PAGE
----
United Tech (NYSE:UTX)
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2 Months : From May 2019 to Jul 2019
By Thomas Gryta
This article is being republished as part of our daily reproduction of WSJ.com articles that also appeared in the U.S. print edition of The Wall Street Journal (June 11, 2019).
Within a few weeks of being thrust into the CEO job, Greg Hayes held a meeting to review United Technologies Corp.'s financial outlook and strategy. He made a pledge to constantly evaluate the conglomerate's businesses, which included Otis elevators and Sikorsky helicopters.
"We're never ever done, and we're going to continue to look in a disciplined, and let me say, dispassionate way at the entire portfolio," he told investors and analysts in December 2014. "We will do those things no matter how difficult."
In less than five years, the accountant turned chief executive has been true to his word. He has revamped the sprawling company with a series of sales and purchases that will leave him atop one of the biggest aerospace and defense companies in the world.
He sold Sikorsky soon after taking over and in early 2016 fended off a hostile $90 billion takeover attempt by rival Honeywell International Inc. Instead, he set plans to spin off the Otis division and the Carrier business, which makes heating-and-cooling systems. All told, he will exit units that accounted for $37 billion of annual revenue, or more than half of what he inherited.
Mr. Hayes has replaced them with a $23 billion takeover of aerospace supplier Rockwell Collins last year and now a proposed merger with military contractor Raytheon Co. that will create a giant worth more than $100 billion. It will still be a conglomerate, but it will be focused on aerospace, making everything from Pratt & Whitney jet engines to Patriot missile systems.
UTC and its fellow conglomerates have been under pressure from activist investors to justify their existence, which can create bloated bureaucracy and shield poor-performing divisions. Mr. Hayes often describes UTC's management as being "activists," meaning they are always looking for value in the conglomerate's businesses.
When activist investor Third Point LLC acquired a stake in UTC last year, many of its recommendations were similar to moves that were already under way at the company.
Under his watch, UTC shares have gained roughly 20%, compared with a nearly 40% rise for the S&P 500. Over the same five years, its rival Honeywell has climbed more than 80% while General Electric Co. has plunged 60% and set plans to break itself apart.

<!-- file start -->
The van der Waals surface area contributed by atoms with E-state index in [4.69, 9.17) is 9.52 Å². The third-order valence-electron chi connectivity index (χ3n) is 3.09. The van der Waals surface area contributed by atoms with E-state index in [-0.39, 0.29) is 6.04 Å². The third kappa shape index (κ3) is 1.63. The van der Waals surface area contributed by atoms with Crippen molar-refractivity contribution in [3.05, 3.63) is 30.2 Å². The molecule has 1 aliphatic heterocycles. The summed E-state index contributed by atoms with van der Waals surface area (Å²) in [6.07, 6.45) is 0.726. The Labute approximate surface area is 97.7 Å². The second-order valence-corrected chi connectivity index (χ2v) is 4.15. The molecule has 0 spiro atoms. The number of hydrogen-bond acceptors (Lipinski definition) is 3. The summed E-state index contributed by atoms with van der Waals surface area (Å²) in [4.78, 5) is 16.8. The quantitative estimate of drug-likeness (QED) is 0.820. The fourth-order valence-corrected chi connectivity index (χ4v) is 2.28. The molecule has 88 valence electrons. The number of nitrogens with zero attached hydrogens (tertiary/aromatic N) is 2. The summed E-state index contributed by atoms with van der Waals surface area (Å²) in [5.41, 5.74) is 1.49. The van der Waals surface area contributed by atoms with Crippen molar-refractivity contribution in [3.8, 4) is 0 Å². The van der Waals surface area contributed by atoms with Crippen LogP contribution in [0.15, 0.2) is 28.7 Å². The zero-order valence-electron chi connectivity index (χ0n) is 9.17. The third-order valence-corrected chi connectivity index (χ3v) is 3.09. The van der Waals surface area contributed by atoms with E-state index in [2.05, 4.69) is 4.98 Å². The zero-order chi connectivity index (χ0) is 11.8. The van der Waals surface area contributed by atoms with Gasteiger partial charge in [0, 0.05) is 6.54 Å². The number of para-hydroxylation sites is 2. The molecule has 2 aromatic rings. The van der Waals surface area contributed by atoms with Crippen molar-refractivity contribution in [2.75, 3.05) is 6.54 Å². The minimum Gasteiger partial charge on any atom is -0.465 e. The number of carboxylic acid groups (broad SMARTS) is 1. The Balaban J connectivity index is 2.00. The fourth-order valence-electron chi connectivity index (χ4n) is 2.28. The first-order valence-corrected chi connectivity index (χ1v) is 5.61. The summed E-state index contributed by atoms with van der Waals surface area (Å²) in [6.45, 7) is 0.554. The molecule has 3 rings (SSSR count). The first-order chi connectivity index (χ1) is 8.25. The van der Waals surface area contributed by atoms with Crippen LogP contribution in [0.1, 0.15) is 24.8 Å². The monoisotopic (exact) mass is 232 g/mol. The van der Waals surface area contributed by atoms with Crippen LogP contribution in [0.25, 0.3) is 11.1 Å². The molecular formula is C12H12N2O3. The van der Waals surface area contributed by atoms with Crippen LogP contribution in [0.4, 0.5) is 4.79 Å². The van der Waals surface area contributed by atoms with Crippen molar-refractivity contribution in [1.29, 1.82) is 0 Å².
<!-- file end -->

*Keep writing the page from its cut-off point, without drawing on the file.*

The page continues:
Mr. Hayes spent six years as chief financial officer before he succeeded Louis Chenevert in a hasty hand off after the board determined Mr. Chenevert was too disengaged from the company's business.
While CFO, Mr. Hayes was involved in operations and played a central role in managing the portfolio, overseeing several major deals. UTC bought GE's security business for $1.8 billion in 2009 and acquired aircraft-components maker Goodrich Corp. for $16.4 billion in 2011.
After getting the top job in 2014, Mr. Hayes set off making changes with an aggressive cost cutting program. In July 2015, UTC agreed to sell its Sikorsky helicopter unit to Lockheed Martin Corp. for $9 billion. In an interview Sunday, Mr. Hayes said he saw the Sikorsky unit as constrained to a platform.
Mr. Hayes often speaks his mind and hasn't held back in his criticism of airplane makers nudging their way into providing aftermarket services. Engine makers like UTC's Pratt & Whitney typically sell the huge machines with little or no profit but then make up the money by selling decades of servicing and parts.
"If we're going to change that model," he said, "we're going to have to think about how we price our products."
Mr. Hayes has also found himself in the middle of national political squabbles.
An early 2016 decision to close a Carrier manufacturing plant in Indianapolis became a lightning rod for populist criticism after a video of a manager announcing the layoffs went viral. Then presidential candidate Donald Trump used Carrier as a target on the campaign trail as he promised to protect U.S. manufacturing jobs.
After the election, President Trump called Mr. Hayes and pressured him to change his mind. UTC reached a deal to keep some jobs in Indiana after getting a package of incentives. Ultimately, about 1,300 jobs left the U.S. because of the move to Mexico.
Mr. Hayes isn't above changing his mind. He graduated high school with a plan to become an attorney, he told a magazine from the Purdue School of Management in 2015, but switched course after spending a year studying pre-law at Cornell University.
He transferred to Purdue University, where he majored in economics and was a punter on the football team. He landed in a job as a certified public accountant, a profession he pursued for eight years. Eventually he got a finance role at aerospace parts supplier Sundstrand. The company was acquired by United Technologies in 1999 and Mr. Hayes climbed his way into upper management, becoming chief financial officer in 2008.
Write to Thomas Gryta at firstname.lastname@example.org
(END) Dow Jones Newswires
June 11, 2019 02:47 ET (06:47 GMT)
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